Conan O’Brien and other late-night hosts pay tribute to David Letterman

22 May 2015 | Author: | No comments yet »

David Letterman Leaves Late Night With Thanks and a Smile.

When David Letterman signed off CBS’ “Late Show” for good Wednesday, he closed the book on more than his own incomparable career in late night. Comedy stars from Steve Martin to Tina Fey and the rock band Foo Fighters ushered David Letterman into retirement Wednesday after 33 years and 6,028 broadcasts of his late-night shows on CBS and NBC.With help from four presidents, David Letterman said farewell to late-night television Wednesday night, shedding no tears, but arousing plenty of laughter, nostalgia and melancholy.

Wednesday night’s final “Late Show” episode included a fitting “Top Ten” tribute in which David Letterman turned his recurring segment over to a host of celebrity guests. He closed out a broadcasting epoch that also encompasses his mentor, “Tonight Show” host Johnny Carson, who retired with great emotion and ceremony in 1992. The transplanted Hoosier, who made Top Ten lists and ironic humor staples of television comedy and influenced a generation of performers, will be replaced by Stephen Colbert in September.

Each took turns airing their grievances — all in good fun, of course — and slammed the retiree for everything from being unbearably white to being the “Peyton Manning of comedy.” Dave also called it a day for Steve Allen and Jack Paar, who back in the 1950s broke ground as each took a turn as the host of “Tonight.” For anyone sad that Letterman is leaving the spotlight, he offered joking consolation, announcing that he and about-to-be-former bandleader Paul Shaffer would soon “be debuting our new act at Caesars Palace with our white tigers.” Dave’s much-awaited finale was surprisingly unsurprising for such a momentous occasion. Fans and photographers clustered outside the 53rd Street side entrance to Manhattan’s Ed Sullivan Theater on Wednesday afternoon to watch a steady stream of celebrities arriving, including Jerry Seinfeld, Chris Rock, Jim Carrey, Julia Louis-Dreyfus, Barbara Walters, Peyton Manning and Alec Baldwin along with Fey and Martin.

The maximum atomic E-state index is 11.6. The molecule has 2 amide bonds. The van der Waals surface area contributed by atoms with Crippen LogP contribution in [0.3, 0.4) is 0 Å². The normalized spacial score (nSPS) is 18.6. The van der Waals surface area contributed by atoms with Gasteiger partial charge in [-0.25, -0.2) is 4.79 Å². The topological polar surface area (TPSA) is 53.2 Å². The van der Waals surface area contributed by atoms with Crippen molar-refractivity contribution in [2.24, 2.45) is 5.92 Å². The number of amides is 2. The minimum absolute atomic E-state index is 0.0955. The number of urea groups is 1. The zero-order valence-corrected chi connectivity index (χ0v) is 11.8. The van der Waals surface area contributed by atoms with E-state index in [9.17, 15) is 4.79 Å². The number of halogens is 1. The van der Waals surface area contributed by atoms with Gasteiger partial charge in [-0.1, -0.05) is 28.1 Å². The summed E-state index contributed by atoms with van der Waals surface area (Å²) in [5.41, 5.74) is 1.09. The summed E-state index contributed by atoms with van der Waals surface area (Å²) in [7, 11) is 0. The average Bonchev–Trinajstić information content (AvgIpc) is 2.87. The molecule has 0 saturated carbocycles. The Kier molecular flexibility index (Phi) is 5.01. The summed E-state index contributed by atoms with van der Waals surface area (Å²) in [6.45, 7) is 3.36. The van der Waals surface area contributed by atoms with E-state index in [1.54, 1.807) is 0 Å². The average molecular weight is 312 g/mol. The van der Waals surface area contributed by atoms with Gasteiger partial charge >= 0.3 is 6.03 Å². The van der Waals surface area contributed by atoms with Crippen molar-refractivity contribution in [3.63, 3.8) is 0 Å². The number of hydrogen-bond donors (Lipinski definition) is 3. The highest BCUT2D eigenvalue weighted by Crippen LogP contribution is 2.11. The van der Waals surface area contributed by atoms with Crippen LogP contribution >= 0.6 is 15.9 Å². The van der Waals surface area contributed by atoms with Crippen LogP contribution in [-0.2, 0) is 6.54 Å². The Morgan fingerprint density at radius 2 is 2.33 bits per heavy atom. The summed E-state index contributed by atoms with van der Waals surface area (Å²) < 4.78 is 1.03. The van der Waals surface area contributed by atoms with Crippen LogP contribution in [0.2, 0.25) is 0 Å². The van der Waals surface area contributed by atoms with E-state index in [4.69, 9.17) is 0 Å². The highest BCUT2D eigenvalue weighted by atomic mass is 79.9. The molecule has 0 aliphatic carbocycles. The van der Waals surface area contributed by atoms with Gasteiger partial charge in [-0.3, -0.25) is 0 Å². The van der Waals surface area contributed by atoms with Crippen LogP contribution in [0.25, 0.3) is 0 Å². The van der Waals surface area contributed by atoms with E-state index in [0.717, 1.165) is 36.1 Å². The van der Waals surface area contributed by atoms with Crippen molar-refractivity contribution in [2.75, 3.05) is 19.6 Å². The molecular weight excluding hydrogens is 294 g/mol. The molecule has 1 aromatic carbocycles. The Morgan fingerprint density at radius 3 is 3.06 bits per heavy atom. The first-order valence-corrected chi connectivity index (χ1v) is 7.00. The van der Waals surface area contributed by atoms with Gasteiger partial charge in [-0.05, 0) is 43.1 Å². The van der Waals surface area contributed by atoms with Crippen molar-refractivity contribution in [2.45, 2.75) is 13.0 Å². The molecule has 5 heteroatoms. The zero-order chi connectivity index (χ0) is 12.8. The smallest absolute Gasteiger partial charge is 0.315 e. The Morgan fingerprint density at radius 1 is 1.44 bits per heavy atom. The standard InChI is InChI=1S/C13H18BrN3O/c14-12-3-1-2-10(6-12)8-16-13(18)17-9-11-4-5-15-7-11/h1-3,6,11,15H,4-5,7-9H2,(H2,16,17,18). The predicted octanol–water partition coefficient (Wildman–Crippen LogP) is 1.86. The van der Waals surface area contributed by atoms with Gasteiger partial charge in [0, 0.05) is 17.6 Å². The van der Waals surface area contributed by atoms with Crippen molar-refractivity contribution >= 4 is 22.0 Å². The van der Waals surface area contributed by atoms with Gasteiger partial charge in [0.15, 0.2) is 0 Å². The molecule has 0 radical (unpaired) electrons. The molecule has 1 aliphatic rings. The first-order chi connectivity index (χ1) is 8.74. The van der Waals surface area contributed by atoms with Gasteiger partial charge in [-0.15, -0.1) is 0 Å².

Bush echoing footage of the late President Gerald Ford: “Our long national nightmare is over.” After asking Obama, “You’re just kidding, right?” the president shrugged. As for the host, Letterman “was guarded but you could tell it was really hard for him,” said John Bernstein, who flew in from Los Angeles to see the finale. His farewell “Late Show” was a pure celebration of his 33 years (more like 35, as Letterman showed several clips from his “Late Night” precursor, “The David Letterman Show,” a short-lived morning program that ran on NBC in 1980) as a pioneer of late-night television.

Anticipating the end, viewers sent Letterman to the top of the late-night ratings the week before last for the first time since Jimmy Fallon took over at NBC’s “Tonight” show and they competed with original telecasts. He presented a sampling of vintage clips, and a new filmed segment displayed a day in the life of Dave doing “Late Show” — fun, even instructive, if an odd idea since this is no longer the way Dave’s day will go. The other celeb participants included Alec Baldwin (#10), Barbara Walters (#9), Steve Martin (#8), Jim Carrey (#6), Chris Rock (#5), Peyton Manning (#3) and Tina Fey (#2) – who, as promised, appeared in a far more casual (but no less beautiful) ensemble this time around. Near the end of the show, Letterman voiced appreciation for all the praise and tributes, “merited or not,” directed at him recently, but added, “Do me a favor: Save a little for my funeral.” Whereupon his by-request band, the Foo Fighters, pounded out a chosen song, “Everlong,” over which a rapid-fire slide show of Dave’s TV life flashed.